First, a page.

Visit the birthplace of the game and see The Close where rugby football first began. Through our visual and audible 2023 exhibition, (photographs, memorabilia, video footage and interviews with previous members of Rugby School’s XV) you will learn about how the game has developed since William Webb Ellis first took the ball in his arms and ran with it.
You can then follow the Pathway of Fame trail around the town of Rugby. From April onwards you will also be able to follow the pathway of art around the town of Rugby. (See details of young people’s art competition).
The Game in the School – Rugby School Museum (January-December 2023) Open on event days or by prior booking.
a timeline of events since the founding of the School in 1567, which have had an impact on how the game has been played on The Close.
The exhibition features the foundation of the School and its early years in the town; the story of William Webb Ellis; the development of The Close, the rules and the School; changes to kit and how the School has celebrated the history of the game. It also highlights how girls could have been playing rugby football on The Close as early as the 1870s with the founding of The Laurels School in 1872.
There are several items from our archive collection on display including Stanley and Kilbracken jerseys, which haven’t been seen since the 1930s, a trophy that commemorates Rugby League played on The Close in 2000 and a report from The Old Rugbeian Society on the ‘Origins of Rugby Football’ which was published 1897.
Visitors can view the documents through the glass cases, but will also be able to interact with them digitally. Together with SDS Heritage, the archive team has created a new digital repository of key documents relating to the development of ‘The Game in the School’ including the long-forgotten letters from Rugbeians, who as part of an investigation in the 1890s, were asked about the origins and development of football as played at Rugby School in the 1820s, 30s and 40s. The original handwritten rules from 1845 will also be available to read digitally. There are more modern records available on site with digital versions of News From Rugby School 1988-2014 telling the story of rugby football in the late 20th and early 21st century.
He ran with it – Rugby Art Gallery and Museum, Gallery 1, (16th September- 3rd November 2023). Please see Rugby Art Gallery and Museum’s website for opening times https://www.ragm.co.uk/visit#.
is an exhibition of art, textiles, objects and records, which tell the story of how the town and the School influenced the world-wide development of the game.
There will be the chance to learn about the development of the ball, clubs, rules, the Rugby Union, kit and celebrations of the game. There is also a chance to see The Harwood painting (thought to be the oldest oil painting of a game of rugby); gifts given to the School by clubs and unions from around the world and older versions of rugby balls. Later in the year, we also hope to have audio clips from Rugbeians telling their stories.
Visitors can view a physical display but also take a closer, digital look at the ‘Following-up caps’, especially those featuring embroidered matches. Another first is the chance to take a closer look at a scrap book and carte-de-visite album created by the 1871 English international player and 5th Rugby Union President, A G Guillemard, while at School. Both give an insight into how the game of football was developing at Rugby School in the 1860s before Guillemard helped to form the Rugby Union in 1871.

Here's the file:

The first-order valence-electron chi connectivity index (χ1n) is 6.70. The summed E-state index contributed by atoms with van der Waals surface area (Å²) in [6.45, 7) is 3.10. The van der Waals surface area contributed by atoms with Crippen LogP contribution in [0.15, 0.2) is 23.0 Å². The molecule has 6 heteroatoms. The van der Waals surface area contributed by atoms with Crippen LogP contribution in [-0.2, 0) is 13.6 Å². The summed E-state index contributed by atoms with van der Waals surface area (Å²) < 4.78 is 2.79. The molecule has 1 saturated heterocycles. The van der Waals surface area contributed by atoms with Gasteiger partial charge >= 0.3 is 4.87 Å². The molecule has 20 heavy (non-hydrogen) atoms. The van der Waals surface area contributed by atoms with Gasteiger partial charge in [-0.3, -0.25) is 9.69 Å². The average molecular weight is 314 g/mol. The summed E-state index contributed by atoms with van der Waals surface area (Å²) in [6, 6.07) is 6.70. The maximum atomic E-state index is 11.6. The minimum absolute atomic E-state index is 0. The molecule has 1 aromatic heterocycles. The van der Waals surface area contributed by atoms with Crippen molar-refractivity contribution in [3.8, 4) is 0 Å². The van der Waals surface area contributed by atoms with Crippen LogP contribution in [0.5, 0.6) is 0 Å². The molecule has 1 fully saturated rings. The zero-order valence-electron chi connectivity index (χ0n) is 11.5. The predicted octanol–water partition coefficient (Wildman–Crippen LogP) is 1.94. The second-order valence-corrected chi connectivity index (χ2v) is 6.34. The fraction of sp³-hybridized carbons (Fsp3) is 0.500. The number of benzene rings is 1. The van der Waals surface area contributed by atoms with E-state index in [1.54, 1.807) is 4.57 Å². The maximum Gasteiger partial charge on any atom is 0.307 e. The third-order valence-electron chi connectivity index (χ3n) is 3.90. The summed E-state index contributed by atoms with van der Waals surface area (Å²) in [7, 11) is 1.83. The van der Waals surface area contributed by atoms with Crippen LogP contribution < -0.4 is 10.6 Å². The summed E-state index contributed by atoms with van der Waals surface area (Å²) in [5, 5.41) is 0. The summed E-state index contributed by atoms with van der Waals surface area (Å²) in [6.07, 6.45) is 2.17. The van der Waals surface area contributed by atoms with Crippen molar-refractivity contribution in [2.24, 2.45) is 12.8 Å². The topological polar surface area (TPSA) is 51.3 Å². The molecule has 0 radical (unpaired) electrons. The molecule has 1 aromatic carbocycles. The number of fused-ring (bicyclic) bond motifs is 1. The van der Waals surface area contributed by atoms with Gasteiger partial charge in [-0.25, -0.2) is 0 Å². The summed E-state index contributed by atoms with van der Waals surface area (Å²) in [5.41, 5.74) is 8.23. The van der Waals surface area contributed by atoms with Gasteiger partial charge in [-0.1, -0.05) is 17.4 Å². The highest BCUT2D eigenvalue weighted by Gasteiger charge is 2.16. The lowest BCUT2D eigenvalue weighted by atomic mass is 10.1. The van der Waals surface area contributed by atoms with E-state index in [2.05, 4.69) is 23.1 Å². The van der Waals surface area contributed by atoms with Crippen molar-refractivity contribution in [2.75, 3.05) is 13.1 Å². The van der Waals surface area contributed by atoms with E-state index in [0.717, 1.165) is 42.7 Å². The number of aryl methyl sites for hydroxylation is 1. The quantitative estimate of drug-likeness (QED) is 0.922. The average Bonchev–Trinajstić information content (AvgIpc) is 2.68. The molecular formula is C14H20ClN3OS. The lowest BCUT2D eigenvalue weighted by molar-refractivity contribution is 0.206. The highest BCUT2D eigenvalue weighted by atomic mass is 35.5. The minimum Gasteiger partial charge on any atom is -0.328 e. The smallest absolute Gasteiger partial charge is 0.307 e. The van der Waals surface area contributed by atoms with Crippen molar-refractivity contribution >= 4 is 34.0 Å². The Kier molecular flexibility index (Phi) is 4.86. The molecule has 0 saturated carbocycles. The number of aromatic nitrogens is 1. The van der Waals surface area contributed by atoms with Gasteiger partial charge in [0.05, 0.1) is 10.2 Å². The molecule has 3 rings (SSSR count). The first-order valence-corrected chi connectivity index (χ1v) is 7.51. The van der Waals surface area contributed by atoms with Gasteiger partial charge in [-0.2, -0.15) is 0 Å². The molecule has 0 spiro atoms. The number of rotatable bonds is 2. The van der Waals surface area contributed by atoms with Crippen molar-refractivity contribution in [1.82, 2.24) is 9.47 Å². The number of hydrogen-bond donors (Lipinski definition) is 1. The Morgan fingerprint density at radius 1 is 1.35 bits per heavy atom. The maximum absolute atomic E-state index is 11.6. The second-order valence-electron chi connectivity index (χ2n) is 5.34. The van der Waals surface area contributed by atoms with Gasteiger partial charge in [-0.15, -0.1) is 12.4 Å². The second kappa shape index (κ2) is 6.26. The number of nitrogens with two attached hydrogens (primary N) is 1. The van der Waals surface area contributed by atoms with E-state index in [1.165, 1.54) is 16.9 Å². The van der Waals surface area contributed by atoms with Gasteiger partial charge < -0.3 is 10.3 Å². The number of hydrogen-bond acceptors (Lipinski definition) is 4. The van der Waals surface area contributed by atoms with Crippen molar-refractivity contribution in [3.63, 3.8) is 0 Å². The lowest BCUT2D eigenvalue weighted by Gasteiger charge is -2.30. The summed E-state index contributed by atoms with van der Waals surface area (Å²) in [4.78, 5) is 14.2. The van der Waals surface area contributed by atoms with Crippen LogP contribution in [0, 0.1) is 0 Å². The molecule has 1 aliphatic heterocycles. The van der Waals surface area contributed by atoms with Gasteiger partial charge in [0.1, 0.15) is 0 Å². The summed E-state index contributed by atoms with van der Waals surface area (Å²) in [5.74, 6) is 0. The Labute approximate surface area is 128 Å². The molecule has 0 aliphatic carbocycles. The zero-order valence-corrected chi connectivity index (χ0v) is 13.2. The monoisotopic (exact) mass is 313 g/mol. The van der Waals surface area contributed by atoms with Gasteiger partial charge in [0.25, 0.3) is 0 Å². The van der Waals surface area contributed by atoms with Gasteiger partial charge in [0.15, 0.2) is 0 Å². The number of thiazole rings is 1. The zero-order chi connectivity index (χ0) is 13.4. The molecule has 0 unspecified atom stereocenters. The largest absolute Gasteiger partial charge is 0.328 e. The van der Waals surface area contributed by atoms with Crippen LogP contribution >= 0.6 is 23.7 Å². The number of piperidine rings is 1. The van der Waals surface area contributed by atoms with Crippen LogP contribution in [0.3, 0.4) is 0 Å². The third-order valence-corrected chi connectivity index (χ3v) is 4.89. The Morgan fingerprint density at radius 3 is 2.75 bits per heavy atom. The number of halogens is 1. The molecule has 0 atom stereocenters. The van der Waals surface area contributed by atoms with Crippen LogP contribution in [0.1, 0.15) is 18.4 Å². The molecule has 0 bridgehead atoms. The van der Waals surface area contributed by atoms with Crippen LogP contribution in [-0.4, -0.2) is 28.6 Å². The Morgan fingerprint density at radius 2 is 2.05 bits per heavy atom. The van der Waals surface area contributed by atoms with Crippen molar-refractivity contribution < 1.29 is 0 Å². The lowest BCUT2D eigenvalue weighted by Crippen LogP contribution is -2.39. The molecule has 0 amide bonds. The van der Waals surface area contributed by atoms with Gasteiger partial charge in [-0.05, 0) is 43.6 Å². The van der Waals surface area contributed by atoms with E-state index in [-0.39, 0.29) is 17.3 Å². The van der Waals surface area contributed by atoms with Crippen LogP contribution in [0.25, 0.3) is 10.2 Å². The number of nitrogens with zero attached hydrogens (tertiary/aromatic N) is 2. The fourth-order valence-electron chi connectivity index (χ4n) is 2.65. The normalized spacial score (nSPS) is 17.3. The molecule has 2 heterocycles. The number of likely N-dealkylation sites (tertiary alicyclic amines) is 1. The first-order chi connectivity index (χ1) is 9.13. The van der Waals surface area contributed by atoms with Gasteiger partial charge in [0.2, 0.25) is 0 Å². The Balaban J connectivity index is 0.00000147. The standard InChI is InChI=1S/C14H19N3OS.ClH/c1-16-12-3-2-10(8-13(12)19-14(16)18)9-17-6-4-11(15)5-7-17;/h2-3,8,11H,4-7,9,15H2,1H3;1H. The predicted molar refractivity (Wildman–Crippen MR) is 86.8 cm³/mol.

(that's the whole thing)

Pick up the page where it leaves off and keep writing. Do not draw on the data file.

This is also an opportunity for visitors to learn more about the development of the game across the world. As part of this exhibition, we have created a map to show the geographical history of rugby football and we encourage visitors to share their knowledge of rugby clubs around the world to add to this map. If anyone has an origin story of a rugby club they would like to add to the map they can send it to us at firstname.lastname@example.org.
The exhibition in Rugby School Museum will be open on event days* or as part of the guided tour.
For all ticket enquiries, individual, groups & schools please contact:
T: 01788 556 169
The exhibition in Rugby Art Gallery Museum is open during the Museum’s opening hours Tuesday to Saturday. See their website for more details https://www.ragm.co.uk/visit#.
If you have a smart device and headphones please bring these with you to access our audible history.
The exhibition will help raise awareness of two fantastic charities.
- Wooden Spoon is the children’s charity of rugby. With the help of you, the rugby family, they fund life-changing projects across the UK & Ireland that support vulnerable children and young people. The charity’s original wooden spoon will be on display at various times throughout the year.
- Our own 1823 bursary fund which is in honour of Webb Ellis who was a bursary student. The bursary will offer means-tested places at Rugby School for boys or girls who show significant promise and aptitude for sport and a commitment to Rugby Football, with up to 100% of fees and essential extras available.
World Rugby Museum, Twickenham will also have an exhibition dedicated to William Webb Ellis during 2023, please click here for further details.
Sunday 5th March, 12 till 4pm, ticket holders only
Saturday 25th March, 10am till 4pm
Sunday 26th March, 10am till 4pm
Saturday 1st April, 10am till 4pm
Sunday 2nd April, 11am till 3pm
Friday 7th April, 10am till 3pm
Saturday 8th April, 10am till 3pm
Monday 10th April, 10am till 3pm
Sunday 16th April, 10am till 4pm, ticket holders only
Sunday 23rd April, 1pm till 3pm
Saturday 24th June, 1pm till 5pm, ticket holders only
Saturday 18th November, 11am till 3pm, ticket holders only
Saturday 9th December, 11am till 2pm